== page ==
Engagement Models to Build Audience Loyalty

June 4, 2011


Behind every great event is great content.  To generate great content, event professionals need to be publishers as much as planners.  And like any good publisher, you need content that connects with your audience.  We often use the word “attendees” to refer to event consumers – when building a content plan, however, think of them as your audience.

Don’t Broadcast Your Content, Crowdcast It!

All too often, event content is delivered via one-way broadcasts.  Even when the content is engaging, it misses out on engagement.  Involving your audience in the event content (i.e. allowing them to contribute to a session) creates a more rewarding experience and builds audience loyalty.

So be sure to avoid the broadcast – instrument “crowdcasting” instead. Crowdcasting creates a loyal audience, which becomes an annuity of sorts. It guarantees “future payout” in the form of attendance (at future events), referrals (to recruit colleagues) and activity (further participation).

Engagement Models

Let’s consider engagement models that you can apply to your next event.

Asynchronous / Non-Synchronous

I’m a loyal listener of podcasts from ESPN Radio. In some of the podcasts, the hosts answer emails submitted by the audience. Listeners who hear their question answered (on the podcast) are more likely to submit subsequent questions. They’re also more likely start tuning in every day, to see if their latest question gets answered.

How this could apply to virtual events: in the weeks leading up to your event, invite users to submit questions (to the presenters) and provide input to help guide the content of the presentations. Once users see that “they have a voice,” they’re more likely to tune in to your sessions at future events.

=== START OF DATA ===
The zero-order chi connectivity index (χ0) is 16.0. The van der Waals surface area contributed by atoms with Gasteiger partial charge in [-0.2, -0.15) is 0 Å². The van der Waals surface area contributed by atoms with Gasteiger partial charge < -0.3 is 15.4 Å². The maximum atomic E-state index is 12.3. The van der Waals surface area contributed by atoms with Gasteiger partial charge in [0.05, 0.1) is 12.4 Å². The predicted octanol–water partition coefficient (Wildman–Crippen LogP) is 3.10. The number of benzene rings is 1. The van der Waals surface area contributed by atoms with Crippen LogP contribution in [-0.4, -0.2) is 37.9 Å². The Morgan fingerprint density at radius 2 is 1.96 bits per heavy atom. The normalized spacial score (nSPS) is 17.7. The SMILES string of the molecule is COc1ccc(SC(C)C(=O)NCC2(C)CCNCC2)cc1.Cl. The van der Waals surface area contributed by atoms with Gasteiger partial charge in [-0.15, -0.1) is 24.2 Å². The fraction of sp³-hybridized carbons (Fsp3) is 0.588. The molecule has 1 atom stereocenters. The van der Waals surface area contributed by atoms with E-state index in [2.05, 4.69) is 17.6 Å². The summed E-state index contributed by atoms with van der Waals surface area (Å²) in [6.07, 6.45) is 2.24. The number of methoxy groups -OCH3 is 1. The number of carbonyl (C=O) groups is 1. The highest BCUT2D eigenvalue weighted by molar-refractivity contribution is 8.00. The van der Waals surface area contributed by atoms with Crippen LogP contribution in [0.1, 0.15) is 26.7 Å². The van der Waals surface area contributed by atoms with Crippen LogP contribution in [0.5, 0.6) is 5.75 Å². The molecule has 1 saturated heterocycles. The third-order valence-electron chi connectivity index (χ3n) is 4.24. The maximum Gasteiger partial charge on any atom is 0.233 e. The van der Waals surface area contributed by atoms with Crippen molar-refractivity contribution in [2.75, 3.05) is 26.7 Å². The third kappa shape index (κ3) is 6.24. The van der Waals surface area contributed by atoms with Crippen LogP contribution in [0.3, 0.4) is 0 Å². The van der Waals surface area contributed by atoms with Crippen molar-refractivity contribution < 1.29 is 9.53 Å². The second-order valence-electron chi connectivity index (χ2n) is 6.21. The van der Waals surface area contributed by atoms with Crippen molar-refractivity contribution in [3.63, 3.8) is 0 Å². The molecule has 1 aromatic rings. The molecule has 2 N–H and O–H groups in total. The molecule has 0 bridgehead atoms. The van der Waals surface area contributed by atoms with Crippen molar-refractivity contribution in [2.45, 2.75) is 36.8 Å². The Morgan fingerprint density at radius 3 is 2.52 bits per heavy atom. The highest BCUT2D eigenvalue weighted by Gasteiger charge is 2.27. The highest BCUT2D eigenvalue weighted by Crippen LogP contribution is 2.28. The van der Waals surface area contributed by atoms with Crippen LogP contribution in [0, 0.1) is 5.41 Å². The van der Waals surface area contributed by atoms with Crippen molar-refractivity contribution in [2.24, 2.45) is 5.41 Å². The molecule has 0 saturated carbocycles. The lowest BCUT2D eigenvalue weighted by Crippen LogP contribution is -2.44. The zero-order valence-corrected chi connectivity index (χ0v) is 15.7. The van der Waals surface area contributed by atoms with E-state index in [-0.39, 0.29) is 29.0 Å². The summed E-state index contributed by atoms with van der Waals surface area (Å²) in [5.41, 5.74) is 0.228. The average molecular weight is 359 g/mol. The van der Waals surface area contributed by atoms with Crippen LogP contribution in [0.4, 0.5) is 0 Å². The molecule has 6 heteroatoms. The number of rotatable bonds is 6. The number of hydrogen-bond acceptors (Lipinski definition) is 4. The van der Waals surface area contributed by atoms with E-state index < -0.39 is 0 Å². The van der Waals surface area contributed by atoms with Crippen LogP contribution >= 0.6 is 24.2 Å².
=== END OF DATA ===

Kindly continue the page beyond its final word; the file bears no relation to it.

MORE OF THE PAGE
I commute to work in a car and often tune in to the radio.  I’ve noticed that more and more, radio hosts are engaging with listeners via social media. Hosts will post to the show’s Facebook page, then read users’ comments on the air. They’ll ask a question via Twitter and read tweets from listeners who responded.

I call this “pseudo-synchronous,” because the dialog unfolds slower than real-time and while the channel is open in both directions, it’s not directly connected. Instead of an instant messaging session, it’s like leaving comments on a blog posting.

How this could apply to virtual events: Webinar presenters make the audience a central component of the presentation. They allocate dedicated segments to review (and discuss) audience feedback and questions submitted via the webinar console and via social media channels. Like radio hosts, they ask questions of the audience and read selected answers.

Fully Synchronous

I’m a big fan of sports talk radio. While the program host can make or break a show, the best part of talk radio are the discussions brought on by the callers. For sports talk radio, I love to hear different fans’ perspectives (as crazy as some perspectives can be) and listen to the host provide his/her response.

Imagine a sports talk program, though, that took no questions from the audience. It wouldn’t work! But that’s how some presentations are structured.

How this could apply to virtual events: For selected sessions, the webinar model should be turned upside down. The “presenter” provides a 5 minute introduction on a topic, then turns into a radio talk show host. Webinar viewers are “passed the ball” (i.e. the presentation controls) and provide their perspective on an issue. As in talk radio, a “call screener” is used to review topics that interested users would like to discuss.


Your audience should be a central component of your “event content.” Allow the audience to have an active voice and it’s a win/win scenario. You win, and your audience wins. Crowdcast, don’t broadcast.